There is genuine fear by each leader over each one's life and power grip over their country. Saudi Arabia perhaps did the best to avert its overthrow by passing the equivalent of a 10% of GDP stimulus, which served as the equivalent of a 1.4 Trillion dollar stimulus in US terms. See Saudi Arabia Stimulus Package below.
Now we begin the next phase, perhaps the economic turmoil that lies ahead will usher in the final leader of the world under a promise of peace and economic stability. The massive amounts of debt that the world has incurred over just the last two years since the economic crash of 2008 is almost impossible to be repaid.
So we begin....
BEIRUT – Syrian forces intensified their crackdown on an eastern city Sunday as they try to keep the anti-government uprising from escalating during the Muslim holy month of Ramadan. The assault and similar operations in at least two other towns killed at least 52 people, according to human rights groups, and the toll looked likely to rise.
The worst violence was in the eastern city of Deir el-Zour, where troops stepped up a siege that had already been going on for days. At least 42 people were killed in a raid on the city that began before dawn, said Abdul-Karim Rihawi, the Damascus-based chief of the Syrian Human Rights League and Ammar Qurabi, who heads the National Organization for Human Rights in Syria.
Amateur video posted online by activists showed what it said were parts of Deir el-Zour with the sound of heavy cracks of gunfire and prayers blaring from loudspeakers. Another video showed Syrian troops on a hill as they positioned an anti-aircraft gun. An activist in the city told The Associated Press the military attacked before dawn from four sides and took control of eight neighborhoods.
"Humanitarian conditions in the city are very bad because it has been under siege for nine days," the activist said on condition of anonymity for fear of reprisals. "There is lack of medicine, baby formula, food and gasoline. The city is totally paralyzed."
The attack on Deir el-Zour is part of the latest phase of the government crackdown that began a week ago, just before the start of Ramadan when many Muslims fast from dawn to dusk, then eat festive meals and gather in mosques for special nightly prayers. The government has been trying to prevent the large mosque gatherings from turning into a new wave of anti-government protests, like those that have been sweeping the country since mid-March.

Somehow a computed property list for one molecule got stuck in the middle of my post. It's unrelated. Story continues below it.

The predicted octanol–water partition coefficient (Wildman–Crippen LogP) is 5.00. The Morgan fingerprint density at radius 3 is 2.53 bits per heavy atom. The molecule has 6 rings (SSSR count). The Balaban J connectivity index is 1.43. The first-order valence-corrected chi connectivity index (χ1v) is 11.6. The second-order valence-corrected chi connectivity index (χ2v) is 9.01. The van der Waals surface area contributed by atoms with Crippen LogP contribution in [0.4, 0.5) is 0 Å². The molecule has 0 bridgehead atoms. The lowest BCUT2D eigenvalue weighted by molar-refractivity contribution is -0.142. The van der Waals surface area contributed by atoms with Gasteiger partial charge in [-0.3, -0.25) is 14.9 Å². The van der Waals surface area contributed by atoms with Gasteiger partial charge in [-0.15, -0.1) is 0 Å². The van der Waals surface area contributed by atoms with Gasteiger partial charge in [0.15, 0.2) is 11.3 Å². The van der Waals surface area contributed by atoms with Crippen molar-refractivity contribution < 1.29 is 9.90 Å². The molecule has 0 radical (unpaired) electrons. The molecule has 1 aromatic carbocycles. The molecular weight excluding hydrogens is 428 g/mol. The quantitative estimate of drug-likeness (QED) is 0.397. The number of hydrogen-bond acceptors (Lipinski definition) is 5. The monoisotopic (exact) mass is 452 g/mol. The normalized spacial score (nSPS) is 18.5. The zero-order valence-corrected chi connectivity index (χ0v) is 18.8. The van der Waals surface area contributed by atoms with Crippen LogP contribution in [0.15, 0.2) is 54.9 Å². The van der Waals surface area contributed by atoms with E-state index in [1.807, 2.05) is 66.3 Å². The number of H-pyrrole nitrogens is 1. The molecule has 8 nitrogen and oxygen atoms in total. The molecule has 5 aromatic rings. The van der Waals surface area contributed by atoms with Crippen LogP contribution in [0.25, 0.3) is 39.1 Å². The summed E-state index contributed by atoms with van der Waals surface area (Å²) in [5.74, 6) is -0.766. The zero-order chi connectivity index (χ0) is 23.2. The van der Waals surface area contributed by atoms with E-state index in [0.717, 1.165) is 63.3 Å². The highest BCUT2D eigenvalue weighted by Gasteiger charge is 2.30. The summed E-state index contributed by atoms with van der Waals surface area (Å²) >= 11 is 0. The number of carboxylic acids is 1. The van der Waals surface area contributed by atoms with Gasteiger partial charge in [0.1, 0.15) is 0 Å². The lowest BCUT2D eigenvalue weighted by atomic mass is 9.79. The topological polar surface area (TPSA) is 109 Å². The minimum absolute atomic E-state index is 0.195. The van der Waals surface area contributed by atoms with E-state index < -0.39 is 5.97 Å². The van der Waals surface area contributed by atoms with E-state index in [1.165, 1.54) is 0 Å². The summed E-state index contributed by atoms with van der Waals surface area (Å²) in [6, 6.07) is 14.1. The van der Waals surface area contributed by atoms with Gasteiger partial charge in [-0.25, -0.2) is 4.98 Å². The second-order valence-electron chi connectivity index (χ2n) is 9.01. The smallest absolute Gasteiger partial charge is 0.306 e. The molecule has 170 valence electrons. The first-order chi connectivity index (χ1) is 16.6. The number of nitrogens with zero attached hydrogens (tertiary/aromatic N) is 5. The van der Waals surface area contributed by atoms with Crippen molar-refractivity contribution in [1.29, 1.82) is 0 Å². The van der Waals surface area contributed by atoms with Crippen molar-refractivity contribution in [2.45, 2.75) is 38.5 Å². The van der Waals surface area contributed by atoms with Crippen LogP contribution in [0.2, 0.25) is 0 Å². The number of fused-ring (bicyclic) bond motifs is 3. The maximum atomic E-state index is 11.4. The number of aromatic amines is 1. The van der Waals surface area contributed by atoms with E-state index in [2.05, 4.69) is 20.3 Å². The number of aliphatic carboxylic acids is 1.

The government's crackdown has left more than 1,700 dead, according to activists and human rights groups. President Bashar Assad's regime disputes the toll and blames a foreign conspiracy for the unrest.
Assad has defied the growing chorus of international condemnation and pressed on with lethal military force to suppress mostly peaceful, unarmed demonstrators. U.N. Secretary General Ban Ki-Moon urged Assad in a phone conversation on Saturday to immediately stop the use of military force against civilians.
The central city of Hama had been the focus of the crackdown for most of the past week, though Deir el-Zour has also been under siege.
In Hama, an official at Hourani Hospital reported that eight newborns died in their incubators on Wednesday when electricity was cut in the city, the London-based Syrian Observatory for Human Rights said. The group had no further details.
Authorities have imposed a media blackout on Hama and the reports could not be immediately confirmed. Electricity, Internet and phone lines have been cut for seven days, and residents have reported dwindling food and medical supplies amid frequent shelling and raids. Rights group say at least 100 people have been killed, while some estimates put the number as high as 250.